Nothing is Completely Safe, but Our Advice on LastPass Stands

If you’ve taken my advice and started using LastPass to protect your online accounts, then you recently received this unwelcome email from the LastPass Team.

Lastpass Change Your Password Notice

You may be wondering if it gives me pause about using a password manager and specifically using LastPass. It does not. The message from the LastPass team isn’t good news, but I’m comforted knowing that they quickly recognized it and notified users on the steps they should take to protect themselves.

If you are using LastPass it is almost certainly the case that you’re perfectly safe unless all of the following are true:

  • Your password is short and simple
  • You are not using Multi-Factor Authentication (MFA)
  • Your password hint is really helpful
  • You ignore the advice from LastPass to change your master password

If you are using MFA, you’re safe. If your master password is long, you’re also safe, but you really should change your Master Password. I use MFA and have a very, very long master password, but have decided to change it because it just isn’t that hard. As I’ve shared before, compromises are going to happen. If data is on a device (and this includes printed letters on paper), risk of compromise exists. We do everything possible to protect ourselves from a compromise, but we also make sure we can recover if things go wrong.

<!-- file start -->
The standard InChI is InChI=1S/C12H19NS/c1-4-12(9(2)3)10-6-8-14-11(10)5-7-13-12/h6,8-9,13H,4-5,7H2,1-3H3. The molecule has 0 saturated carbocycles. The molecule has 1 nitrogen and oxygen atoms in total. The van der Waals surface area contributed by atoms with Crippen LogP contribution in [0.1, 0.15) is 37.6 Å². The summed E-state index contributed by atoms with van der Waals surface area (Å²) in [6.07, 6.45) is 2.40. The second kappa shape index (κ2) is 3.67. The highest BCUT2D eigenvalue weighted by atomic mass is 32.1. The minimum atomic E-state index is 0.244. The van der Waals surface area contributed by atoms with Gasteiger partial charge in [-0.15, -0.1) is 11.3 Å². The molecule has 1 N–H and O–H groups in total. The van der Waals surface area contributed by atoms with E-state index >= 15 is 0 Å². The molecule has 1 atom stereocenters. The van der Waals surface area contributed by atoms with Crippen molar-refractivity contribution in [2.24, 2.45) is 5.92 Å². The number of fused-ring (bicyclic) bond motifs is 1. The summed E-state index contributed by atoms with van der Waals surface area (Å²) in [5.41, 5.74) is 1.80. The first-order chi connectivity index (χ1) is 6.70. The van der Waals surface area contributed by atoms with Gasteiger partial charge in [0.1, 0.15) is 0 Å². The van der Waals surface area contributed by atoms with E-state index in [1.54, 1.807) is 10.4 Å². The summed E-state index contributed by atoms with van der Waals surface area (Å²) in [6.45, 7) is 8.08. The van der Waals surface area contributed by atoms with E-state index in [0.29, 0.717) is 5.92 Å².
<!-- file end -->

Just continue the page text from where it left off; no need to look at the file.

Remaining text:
If you want to be 100% safe, you’ll have to start living off the grid in every aspect of your life. Your personal data won’t be safe, but you won’t care if it gets compromised and you’ll likely never know.